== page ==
Source: The International News Pakistan
by Adil Zareef
August 03, 2010 - According to UN climate-change experts, the melting of Himalayan glaciers threatens 1.3 billion Asians. Over a billion people in Asia depend on Himalayan glaciers for water, but experts say they are rapidly melting, thereby threatening to bring drought and disease to large swathes of the continent.
The Himalayan glaciers, a 2,400-kilometre range that sweeps through Pakistan, India, China, Nepal and Bhutan, provides headwaters for Asia’s nine largest rivers, are a lifeline for the 1.3 billion people who depend on the rivers’ downstream water resources.
But rising temperatures in the last 30 years are dramatically accelerating the rate at which the glaciers are shrinking. Campaigners warn that some glaciers could disappear within a few decades. Scientists predict that most will be gone in 40 years as a result of climate change.
According to the UN Intergovernmental Panel on Climate Change (IPCC), the world’s top authority on climate change, the deal reached at the Copenhagen Climate Summit in December 2009 “will have huge ramifications for the lives of hundreds of millions of people living in the Himalayan drainage systems who are already vulnerable due to widespread poverty.” It has warned that “Himalayan glaciers could disappear altogether by 2035.”
Experts say the effects of global warming are already being felt in the region. The Nepal-based International Centre for Integrated Mountain Development (ICIMOD), which has conducted research on Himalayan glaciers for 30 years, warns of an “urgent need for more research on the impact of climate change. Most experts accept that temperatures are changing, and this is happening more rapidly at altitudes. Current trends in glacial melt suggest flows in major Asian rivers, including the Ganges, the Indus and the Yellow River, will be substantially reduced in coming decades.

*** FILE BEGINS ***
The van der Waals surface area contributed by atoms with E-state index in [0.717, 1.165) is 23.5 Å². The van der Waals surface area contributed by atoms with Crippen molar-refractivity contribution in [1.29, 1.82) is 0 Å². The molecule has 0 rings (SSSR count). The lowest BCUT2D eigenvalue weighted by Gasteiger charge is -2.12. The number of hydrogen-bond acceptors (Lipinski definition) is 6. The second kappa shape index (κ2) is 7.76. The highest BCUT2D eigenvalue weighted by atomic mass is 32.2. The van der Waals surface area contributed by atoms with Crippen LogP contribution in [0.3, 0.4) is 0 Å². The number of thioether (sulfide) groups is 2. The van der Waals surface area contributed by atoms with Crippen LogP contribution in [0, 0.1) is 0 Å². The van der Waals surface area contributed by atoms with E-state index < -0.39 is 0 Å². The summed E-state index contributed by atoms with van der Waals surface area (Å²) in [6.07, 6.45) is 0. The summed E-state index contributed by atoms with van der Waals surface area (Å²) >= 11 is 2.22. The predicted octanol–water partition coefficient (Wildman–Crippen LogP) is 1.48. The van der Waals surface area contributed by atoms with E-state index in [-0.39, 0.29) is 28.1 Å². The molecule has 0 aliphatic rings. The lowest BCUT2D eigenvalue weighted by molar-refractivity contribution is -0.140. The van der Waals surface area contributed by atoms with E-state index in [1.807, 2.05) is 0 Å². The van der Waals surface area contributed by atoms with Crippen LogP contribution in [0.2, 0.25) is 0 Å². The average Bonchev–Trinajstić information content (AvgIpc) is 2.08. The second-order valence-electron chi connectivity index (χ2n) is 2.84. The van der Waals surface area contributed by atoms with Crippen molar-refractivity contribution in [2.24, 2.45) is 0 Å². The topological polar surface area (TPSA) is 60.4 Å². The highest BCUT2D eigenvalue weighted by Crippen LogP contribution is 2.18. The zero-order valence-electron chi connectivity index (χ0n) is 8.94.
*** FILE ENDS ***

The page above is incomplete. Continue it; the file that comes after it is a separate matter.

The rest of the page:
When the shortage arrives, it may happen abruptly, with water systems going from abundant to scarce in perhaps a few decades. When the glaciers get hotter, you get more water, but there comes a point when the water will run out.
It seems Pakistan’s massive glacier melt and flooding pattern fits the grim picture UN climate experts predicted for South Asia. We need to look into the scientific cause of this huge environmental disaster rather than consigning it to the will of Allah or divine retribution. Where do we go from here?
Reports from upper Swat and Chitral confirm the predictions of UN climate-change experts regarding Himalayan glaciers’ vulnerability to global warming and its cataclysmic consequences, which are already painfully evident today. This does not appear to be simple monsoon rain precipitation resulting in heavy flooding as our meteorologists and government suggest. Matters are certainly more challenging.
Mother Earth is extracting a heavy price for humans’ deliberate ignorance, extravagant lifestyle and callous policies. UN experts at the Copenhagen Conference listed Pakistan, together with Afghanistan, as most vulnerable to climate change in South Asia.
“Pakistan’s troubles pale compared with what it might face 25 years from now. When it comes to stability of the world’s most volatile regions, it is the fate of the Himalayas’ glaciers that should be keeping us awake all night!” according to Foreign Policy Magazine.
“Pakistan’s ability to tackle droughts, floods, food shortages, large ecological migrations and disease outbreaks, and still continue as a viable entity, will depend on its preparedness.”
There is no evidence that Pakistani decision-makers are taking climate-change warnings seriously enough. It is time to face the terrible reality, especially the vulnerable majority, for the wrongs of the affluent in the developed world, and Pakistan’s elitist, environmentally destructive policies.
The writer is general secretary of the Sarhad Conservation Network, an advocacy NGO for conservation of natural and cultural heritage, biodiversity and healthy lifestyles
For the complete article, please see The International News Pakistan.